Architecture is word that, to many, brings to mind staid stone facades, imposing Romanesque columns and stately rows of square glass and steel skyscrapers glaring in all their sun soaked glory on the skyline. But architecture can have a softer side – one that, while continuing to celebrate the achievements of the past, welcomes the visionary and the bold into the future of the discipline.
Such ideas are represented in the bold, flowing forms of architect Zaha Hadid, designer of the short-lived (by design) structure erected in Chicago’s Millennium Park in 2009. Celebrating the first city master plan by architect and planner Daniel Burnham, the structure was one of a pair (the other designed by celebrated architect Ben van Berkel) installed temporarily in the park, and lit by lighting designer Tracey Dear, owner of Dear Productions, using Iluminarc architectural fixtures.
With an internal skeleton comprised of an intricate, 7,000-piece aluminum structure, the sinuous shape was covered in an an elastic, translucent silvery-gray fabric with slits cut into the top to act as skylights, bathing the interior of the “space” with sunlight during the day. Hadid, the first woman in the world to win the Pritzker Architecture Prize, called this a “fluid form”. As the sun shone through the structure, the shadows projected by the slits recalled the lines conceived by Burnham for the Master Plan of Chicago.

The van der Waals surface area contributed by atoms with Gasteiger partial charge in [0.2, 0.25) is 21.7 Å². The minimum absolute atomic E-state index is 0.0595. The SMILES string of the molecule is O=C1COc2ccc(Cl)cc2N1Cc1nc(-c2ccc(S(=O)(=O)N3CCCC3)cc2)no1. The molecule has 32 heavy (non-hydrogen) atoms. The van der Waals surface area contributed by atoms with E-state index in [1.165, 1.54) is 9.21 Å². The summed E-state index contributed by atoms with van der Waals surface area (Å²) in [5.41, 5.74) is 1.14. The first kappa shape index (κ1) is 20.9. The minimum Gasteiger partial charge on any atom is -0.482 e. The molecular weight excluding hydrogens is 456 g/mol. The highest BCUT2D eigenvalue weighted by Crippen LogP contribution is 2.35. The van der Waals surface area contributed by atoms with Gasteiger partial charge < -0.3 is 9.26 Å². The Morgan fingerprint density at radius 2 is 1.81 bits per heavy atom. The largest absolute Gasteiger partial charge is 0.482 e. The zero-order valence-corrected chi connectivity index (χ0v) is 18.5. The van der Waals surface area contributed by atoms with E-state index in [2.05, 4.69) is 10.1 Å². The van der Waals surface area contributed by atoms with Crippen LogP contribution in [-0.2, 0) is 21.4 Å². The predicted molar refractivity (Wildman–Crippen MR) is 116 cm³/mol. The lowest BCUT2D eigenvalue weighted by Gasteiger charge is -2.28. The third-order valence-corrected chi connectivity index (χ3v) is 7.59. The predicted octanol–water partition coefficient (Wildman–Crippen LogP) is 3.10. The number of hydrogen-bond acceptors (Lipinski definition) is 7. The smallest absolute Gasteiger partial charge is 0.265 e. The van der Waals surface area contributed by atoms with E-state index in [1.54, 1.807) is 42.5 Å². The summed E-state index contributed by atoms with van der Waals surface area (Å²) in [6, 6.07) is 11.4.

“It was our intent to make Hadid’s pavilion warm while van Berkel’s is more playful,” Dear said. Hadid’s fabric was very porous, “so it does soak up the color, whereas van Berkel’s pavilion has a reflective finish to bounce the light between the two surfaces” of the floor and roof, he added. While the other pavilion was to be lit with colors from the original master plan – faded earth tones in various shades of red and orange – the design of the Hadid Pavilion called for a far different approach.
“With Hadid, we wanted to use dark, saturated complementary colors for the inside and out and to make it more futuristic looking.” And indeed, using the Iluminarc fixtures, he was able to achieve that, painting the entire fabric colors in dramatic shades of grassy greens, deep crimson reds and brilliant purples. Inside the Hadid Pavilion, visitors were able to view a film that represented the past, present, and future of the city of Chicago, which was produced by London artist Thomas Gray, who attended the University of Illinois at Chicago.
Danial Burnham oversaw the construction and operation of the 1892 Chicago World’s Fair and is credited for preserving the Lake Michigan shoreline as a space open to the public. His vision of a network of parks, promenades, and walkways close to the water that replaced a patchwork of tent cities, warehouses, and wharves transformed the area.